Economists: Impact of Ballparks Generally Positive, but Modest

New rookie league stadiums are associated with a $202 increase in per capita income.

With the Phoenixville Baseball Committee moving full speed ahead with plans to fierce debate has sprung up around the likely consequences of erecting a 4,000 seat ballpark on the former steel mill site.

Concerns about parking, quality of life, and the wisdom of spending $25 million on a baseball stadium in a town that sorely needs infrastructure work have been raised. But baseball committee spokesman Barry Cassidy has countered that the ballpark, and the fans it draws, could galvanize the already fast-growing area.

According to economists though, the debate may be much ado about nothing. The consensus is that the economic impact of a minor league ballpark, while varying from city to city, is a generally positive, but modest one.

A 2011 study published in the Journal of Sports Economics examined the 238 US cities that hosted a minor league baseball team between 1985 and 2006 and looked to see if they benefited from economic and quality of life improvements resulting from the stadium.

Its author found that building a AA stadium was associated with a $161 increase in per capita income and building a rookie league stadium was associated with a $202 increase (Phoenixville is likely to draw a rookie or independent league team). He added that dollar gains in income tax revenues in the cities in question were sufficient to cover the stadium cost in 75% of rookie league markets

The reason for the relatively small effect is simple, sports economist J.C. Bradbury told the Richmond Times-Dispatch: people may come to a minor league city ready to spend money, but they do it at the stadium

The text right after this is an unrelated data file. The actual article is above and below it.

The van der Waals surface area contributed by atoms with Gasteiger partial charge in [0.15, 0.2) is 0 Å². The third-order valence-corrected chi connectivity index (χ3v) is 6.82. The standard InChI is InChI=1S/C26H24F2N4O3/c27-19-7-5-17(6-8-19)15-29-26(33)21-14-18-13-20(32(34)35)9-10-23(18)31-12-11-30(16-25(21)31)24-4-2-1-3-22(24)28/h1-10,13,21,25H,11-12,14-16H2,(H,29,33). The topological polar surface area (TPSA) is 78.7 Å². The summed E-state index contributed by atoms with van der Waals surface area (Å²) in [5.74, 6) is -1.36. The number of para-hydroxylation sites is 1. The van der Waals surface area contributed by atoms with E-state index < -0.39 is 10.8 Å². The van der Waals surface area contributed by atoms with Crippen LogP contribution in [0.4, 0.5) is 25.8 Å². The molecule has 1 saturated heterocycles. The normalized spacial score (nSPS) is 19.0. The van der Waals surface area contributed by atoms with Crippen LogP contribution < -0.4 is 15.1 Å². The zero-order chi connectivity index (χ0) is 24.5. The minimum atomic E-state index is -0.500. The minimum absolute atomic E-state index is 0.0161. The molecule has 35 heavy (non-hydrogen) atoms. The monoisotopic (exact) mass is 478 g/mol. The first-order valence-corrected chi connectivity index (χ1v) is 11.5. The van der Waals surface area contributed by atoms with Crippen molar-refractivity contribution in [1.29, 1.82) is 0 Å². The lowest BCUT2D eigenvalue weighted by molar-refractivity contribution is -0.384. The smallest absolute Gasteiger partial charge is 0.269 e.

The notoriously optimistic growth projections of planners, he said, "assume people are spending money they wouldn't otherwise be spending" on other forms of entertainment in the city. "What the fans are [actually] doing," he said, "is relocating money from other entertainment" to the team.

In other words, money will likely be made. But most of it by the team.

Bob Tigro July 20, 2012 at 06:03 PM
The only way I see this project workable for the Borough is to have it self funded. Meaning that those who use the stadium/parking garage pay for the debt service and that it is not tied to the Borough's tax base. If it truly is a viable project, the funding should be available, if not they will fight tooth and nail to tie it to the Borough's tax collection, which in turn ties it to everyone. Unfortunately I do not believe that the stadium will increase shopping in the downtown district. I have visited Wilmington, Reading and Lighthouse complexes and have only visited restuarants before or after the game. We will also need to look at the expense of this project to the Borough in the increase in police and traffic protection. Since this is a very seasonal use of the land, I would look to see PT police officers.
PVilleRes July 20, 2012 at 11:42 PM
The reason I think that the Reading and Wilmington argument is illegitimate is because unlike what would be the case in P-ville, those ball parks are not really close to the downtown. All those ball parks are are not in the center of their respective cities, and shopping around them is limited. Also, at those ball parks, it is possible to come and go to the stadium without going through the business district. Unless the park is accompanied with an entrance accessible from the North side along french creek, it would be almost impossible to get to the stadium without going on either Bridge street, Main street, Nutt road, or the French Creek Parkway which would likely accompany this project- all of the main roads in Phoenixville, which would take them directly to the shops. Another argument is that in those other cities, the park is not within walking distance of downtown, or else you'd be walking through some shady hoods. We wouldn't have that in P-ville. The ball park would likely have direct access to Bridge Street. I think this is a really great project for P-ville, and I'd love to see it become a reality. It gives P-ville just a little something more... Really just imagine this. On the steel site P-ville has the ball park, hopefully the parcel O development with the parking garage and improvements to the trail (though my gut tells me it won't happen because the DeMutis Group), the parcel Q development, maybe a few offices along with the stadium, the new sign project..


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